One potential reason for the high success of the mechanical owl is that trappers have complete control over the timing, type, and amount of movement exhibited by the mechanical owl. A live owl, especially one that has previously been used for raptor trapping, is aware of the threat from territorial raptors and sometimes remains relatively still or attempts to hide. As a result, it may take longer for the target birds to notice the live owl and the response an intimidated live owl elicits may be weaker than that of a mechanical owl that appears unperturbed by attacking territorial birds. Also, the ability to move the mechanical lure owl immediately when an adult raptor is near the lure may make it more visible and result in a faster attack by the target bird. Finally, if a live owl is placed too close to the net there is a high risk of the owl getting tangled in the net. This is less of a concern when using a mechanical owl. As a consequence, the mechanical owl can be placed very close to the net, helping to increase the likelihood that the target birds hit the net when attacking the owl. Finally, the routine use of audio playback in combination with the mechanical owl adds to the stimuli that can be presented to the target raptor to increase the successful use of a mechanical owl beyond that of a live owl used without an audio playback stimulus.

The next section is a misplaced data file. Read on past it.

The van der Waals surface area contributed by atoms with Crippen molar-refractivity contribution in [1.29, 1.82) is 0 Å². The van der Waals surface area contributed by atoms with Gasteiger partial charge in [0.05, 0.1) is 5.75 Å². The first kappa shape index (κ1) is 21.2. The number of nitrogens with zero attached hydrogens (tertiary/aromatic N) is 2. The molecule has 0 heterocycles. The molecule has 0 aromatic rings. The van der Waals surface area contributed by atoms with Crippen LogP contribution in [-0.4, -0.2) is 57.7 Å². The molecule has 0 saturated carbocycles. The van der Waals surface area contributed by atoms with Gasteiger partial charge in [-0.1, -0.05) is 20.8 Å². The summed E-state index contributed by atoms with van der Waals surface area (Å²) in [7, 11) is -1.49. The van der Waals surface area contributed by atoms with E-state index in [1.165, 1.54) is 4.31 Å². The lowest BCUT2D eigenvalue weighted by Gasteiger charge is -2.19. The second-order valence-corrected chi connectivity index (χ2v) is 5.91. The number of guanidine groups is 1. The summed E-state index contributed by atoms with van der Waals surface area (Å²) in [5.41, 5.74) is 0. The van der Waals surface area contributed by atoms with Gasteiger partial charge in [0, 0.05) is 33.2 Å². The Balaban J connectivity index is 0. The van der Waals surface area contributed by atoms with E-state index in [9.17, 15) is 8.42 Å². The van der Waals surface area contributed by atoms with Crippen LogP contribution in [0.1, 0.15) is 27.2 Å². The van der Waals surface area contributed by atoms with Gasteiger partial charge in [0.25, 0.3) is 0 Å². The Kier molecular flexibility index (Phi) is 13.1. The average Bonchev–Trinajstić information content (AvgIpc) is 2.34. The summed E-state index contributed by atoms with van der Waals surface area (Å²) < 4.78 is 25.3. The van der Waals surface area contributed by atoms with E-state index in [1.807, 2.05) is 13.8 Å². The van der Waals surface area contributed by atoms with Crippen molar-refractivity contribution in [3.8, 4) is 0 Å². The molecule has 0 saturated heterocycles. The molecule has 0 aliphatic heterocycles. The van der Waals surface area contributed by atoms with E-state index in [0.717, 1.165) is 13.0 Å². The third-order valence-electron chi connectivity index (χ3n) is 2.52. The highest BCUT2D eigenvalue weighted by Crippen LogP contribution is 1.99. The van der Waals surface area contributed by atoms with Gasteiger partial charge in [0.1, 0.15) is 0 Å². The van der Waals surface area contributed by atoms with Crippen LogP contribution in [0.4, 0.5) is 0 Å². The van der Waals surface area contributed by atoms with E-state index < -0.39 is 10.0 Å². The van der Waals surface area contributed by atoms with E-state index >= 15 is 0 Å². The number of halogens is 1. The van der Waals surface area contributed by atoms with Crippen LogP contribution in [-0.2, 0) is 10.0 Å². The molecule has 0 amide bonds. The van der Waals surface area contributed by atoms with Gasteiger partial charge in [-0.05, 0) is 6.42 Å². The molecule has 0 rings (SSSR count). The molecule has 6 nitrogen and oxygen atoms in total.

As expected, the first adult bird captured at each nest was captured more quickly than the second. However, this was mainly due to the manner in which the time to capture variable was defined. It may be beneficial in future studies to have a second “start time” for when the second bird arrives near the trap set, rather than using the net set time for both individuals. We were unable to use this approach in our study because the dataset using a live lure owl was collected prior to our study and did not include a second start time, and we designed our data collection and analysis based on the constraints of the live-lure-owl dataset. Also, we expected that capture history would influence time to capture, since previously captured birds may be more hesitant to attack the owl. However, at least in the case of Northern Goshawks, we found that there was no evidence to support this hypothesis. It may be that the strong stimulus of a significant predator near an occupied nest overwhelms any apprehension that developed as a result of trapping history.